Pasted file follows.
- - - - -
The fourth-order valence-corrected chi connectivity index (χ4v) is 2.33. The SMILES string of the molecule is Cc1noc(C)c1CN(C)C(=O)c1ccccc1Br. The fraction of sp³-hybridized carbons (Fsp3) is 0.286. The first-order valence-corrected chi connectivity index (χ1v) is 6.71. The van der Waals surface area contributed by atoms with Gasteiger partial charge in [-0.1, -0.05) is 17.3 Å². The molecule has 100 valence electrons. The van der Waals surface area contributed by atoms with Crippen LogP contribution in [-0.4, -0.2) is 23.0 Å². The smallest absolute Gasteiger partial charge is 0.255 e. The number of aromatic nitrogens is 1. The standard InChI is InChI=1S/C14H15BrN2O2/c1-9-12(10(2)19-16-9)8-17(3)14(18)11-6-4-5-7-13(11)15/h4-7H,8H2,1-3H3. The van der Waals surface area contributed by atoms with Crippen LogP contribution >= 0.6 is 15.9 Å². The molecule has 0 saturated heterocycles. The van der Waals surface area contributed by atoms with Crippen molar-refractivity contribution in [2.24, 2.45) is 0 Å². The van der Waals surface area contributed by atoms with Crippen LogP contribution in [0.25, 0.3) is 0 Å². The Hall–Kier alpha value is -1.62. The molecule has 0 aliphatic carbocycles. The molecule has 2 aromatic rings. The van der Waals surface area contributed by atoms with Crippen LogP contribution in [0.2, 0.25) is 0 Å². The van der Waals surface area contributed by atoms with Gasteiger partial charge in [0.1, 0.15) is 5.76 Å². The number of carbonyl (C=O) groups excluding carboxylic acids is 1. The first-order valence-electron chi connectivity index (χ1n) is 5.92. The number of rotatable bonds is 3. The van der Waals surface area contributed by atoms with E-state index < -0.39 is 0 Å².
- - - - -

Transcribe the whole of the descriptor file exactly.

The fourth-order valence-corrected chi connectivity index (χ4v) is 2.33. The SMILES string of the molecule is Cc1noc(C)c1CN(C)C(=O)c1ccccc1Br. The fraction of sp³-hybridized carbons (Fsp3) is 0.286. The first-order valence-corrected chi connectivity index (χ1v) is 6.71. The van der Waals surface area contributed by atoms with Gasteiger partial charge in [-0.1, -0.05) is 17.3 Å². The molecule has 100 valence electrons. The van der Waals surface area contributed by atoms with Crippen LogP contribution in [-0.4, -0.2) is 23.0 Å². The smallest absolute Gasteiger partial charge is 0.255 e. The number of aromatic nitrogens is 1. The standard InChI is InChI=1S/C14H15BrN2O2/c1-9-12(10(2)19-16-9)8-17(3)14(18)11-6-4-5-7-13(11)15/h4-7H,8H2,1-3H3. The van der Waals surface area contributed by atoms with Crippen LogP contribution >= 0.6 is 15.9 Å². The molecule has 0 saturated heterocycles. The van der Waals surface area contributed by atoms with Crippen molar-refractivity contribution in [2.24, 2.45) is 0 Å². The van der Waals surface area contributed by atoms with Crippen LogP contribution in [0.25, 0.3) is 0 Å². The Hall–Kier alpha value is -1.62. The molecule has 0 aliphatic carbocycles. The molecule has 2 aromatic rings. The van der Waals surface area contributed by atoms with Crippen LogP contribution in [0.2, 0.25) is 0 Å². The van der Waals surface area contributed by atoms with Gasteiger partial charge in [0.1, 0.15) is 5.76 Å². The number of carbonyl (C=O) groups excluding carboxylic acids is 1. The first-order valence-electron chi connectivity index (χ1n) is 5.92. The number of rotatable bonds is 3. The van der Waals surface area contributed by atoms with E-state index < -0.39 is 0 Å².